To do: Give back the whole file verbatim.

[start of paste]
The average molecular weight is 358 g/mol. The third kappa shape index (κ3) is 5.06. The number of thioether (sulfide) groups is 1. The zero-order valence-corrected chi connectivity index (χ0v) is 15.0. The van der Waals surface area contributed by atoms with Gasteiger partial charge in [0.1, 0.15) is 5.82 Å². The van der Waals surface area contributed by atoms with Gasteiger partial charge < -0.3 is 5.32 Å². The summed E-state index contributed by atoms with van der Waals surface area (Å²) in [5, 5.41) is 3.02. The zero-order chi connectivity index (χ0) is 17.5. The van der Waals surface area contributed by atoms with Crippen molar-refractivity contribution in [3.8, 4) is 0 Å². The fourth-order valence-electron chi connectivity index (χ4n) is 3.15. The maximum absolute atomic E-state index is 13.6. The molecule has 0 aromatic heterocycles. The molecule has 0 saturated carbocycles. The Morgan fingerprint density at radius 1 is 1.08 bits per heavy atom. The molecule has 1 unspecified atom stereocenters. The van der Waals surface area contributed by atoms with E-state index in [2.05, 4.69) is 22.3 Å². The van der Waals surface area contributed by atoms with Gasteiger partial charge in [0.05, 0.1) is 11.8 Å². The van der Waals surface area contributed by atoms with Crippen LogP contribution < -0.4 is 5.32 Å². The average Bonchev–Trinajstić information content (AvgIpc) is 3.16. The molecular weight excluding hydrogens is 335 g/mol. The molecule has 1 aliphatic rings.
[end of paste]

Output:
The average molecular weight is 358 g/mol. The third kappa shape index (κ3) is 5.06. The number of thioether (sulfide) groups is 1. The zero-order valence-corrected chi connectivity index (χ0v) is 15.0. The van der Waals surface area contributed by atoms with Gasteiger partial charge in [0.1, 0.15) is 5.82 Å². The van der Waals surface area contributed by atoms with Gasteiger partial charge < -0.3 is 5.32 Å². The summed E-state index contributed by atoms with van der Waals surface area (Å²) in [5, 5.41) is 3.02. The zero-order chi connectivity index (χ0) is 17.5. The van der Waals surface area contributed by atoms with Crippen molar-refractivity contribution in [3.8, 4) is 0 Å². The fourth-order valence-electron chi connectivity index (χ4n) is 3.15. The maximum absolute atomic E-state index is 13.6. The molecule has 0 aromatic heterocycles. The molecule has 0 saturated carbocycles. The Morgan fingerprint density at radius 1 is 1.08 bits per heavy atom. The molecule has 1 unspecified atom stereocenters. The van der Waals surface area contributed by atoms with E-state index in [2.05, 4.69) is 22.3 Å². The van der Waals surface area contributed by atoms with Gasteiger partial charge in [0.05, 0.1) is 11.8 Å². The van der Waals surface area contributed by atoms with Crippen LogP contribution < -0.4 is 5.32 Å². The average Bonchev–Trinajstić information content (AvgIpc) is 3.16. The molecular weight excluding hydrogens is 335 g/mol. The molecule has 1 aliphatic rings.